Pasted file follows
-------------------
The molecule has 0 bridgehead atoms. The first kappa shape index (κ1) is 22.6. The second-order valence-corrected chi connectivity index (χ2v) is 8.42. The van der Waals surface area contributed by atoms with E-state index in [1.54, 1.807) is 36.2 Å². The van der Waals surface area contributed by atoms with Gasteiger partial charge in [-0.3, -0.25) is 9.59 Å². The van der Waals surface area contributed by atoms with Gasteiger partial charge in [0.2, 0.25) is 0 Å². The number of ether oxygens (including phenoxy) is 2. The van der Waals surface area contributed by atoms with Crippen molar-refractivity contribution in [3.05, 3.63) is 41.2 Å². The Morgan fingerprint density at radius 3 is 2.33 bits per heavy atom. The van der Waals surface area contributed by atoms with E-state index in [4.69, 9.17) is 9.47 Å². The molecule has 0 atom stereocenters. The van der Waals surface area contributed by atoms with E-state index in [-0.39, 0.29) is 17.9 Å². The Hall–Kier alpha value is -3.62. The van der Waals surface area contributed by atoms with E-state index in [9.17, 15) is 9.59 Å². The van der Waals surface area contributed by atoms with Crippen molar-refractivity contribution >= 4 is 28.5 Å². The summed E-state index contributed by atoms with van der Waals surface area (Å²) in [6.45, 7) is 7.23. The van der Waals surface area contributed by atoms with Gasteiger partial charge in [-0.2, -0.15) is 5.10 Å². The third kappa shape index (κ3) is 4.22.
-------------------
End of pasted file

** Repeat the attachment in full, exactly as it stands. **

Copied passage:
The molecule has 0 bridgehead atoms. The first kappa shape index (κ1) is 22.6. The second-order valence-corrected chi connectivity index (χ2v) is 8.42. The van der Waals surface area contributed by atoms with E-state index in [1.54, 1.807) is 36.2 Å². The van der Waals surface area contributed by atoms with Gasteiger partial charge in [-0.3, -0.25) is 9.59 Å². The van der Waals surface area contributed by atoms with Gasteiger partial charge in [0.2, 0.25) is 0 Å². The number of ether oxygens (including phenoxy) is 2. The van der Waals surface area contributed by atoms with Crippen molar-refractivity contribution in [3.05, 3.63) is 41.2 Å². The Morgan fingerprint density at radius 3 is 2.33 bits per heavy atom. The van der Waals surface area contributed by atoms with E-state index in [4.69, 9.17) is 9.47 Å². The molecule has 0 atom stereocenters. The van der Waals surface area contributed by atoms with E-state index in [-0.39, 0.29) is 17.9 Å². The Hall–Kier alpha value is -3.62. The van der Waals surface area contributed by atoms with E-state index in [9.17, 15) is 9.59 Å². The van der Waals surface area contributed by atoms with Crippen molar-refractivity contribution >= 4 is 28.5 Å². The summed E-state index contributed by atoms with van der Waals surface area (Å²) in [6.45, 7) is 7.23. The van der Waals surface area contributed by atoms with Gasteiger partial charge in [-0.2, -0.15) is 5.10 Å². The third kappa shape index (κ3) is 4.22.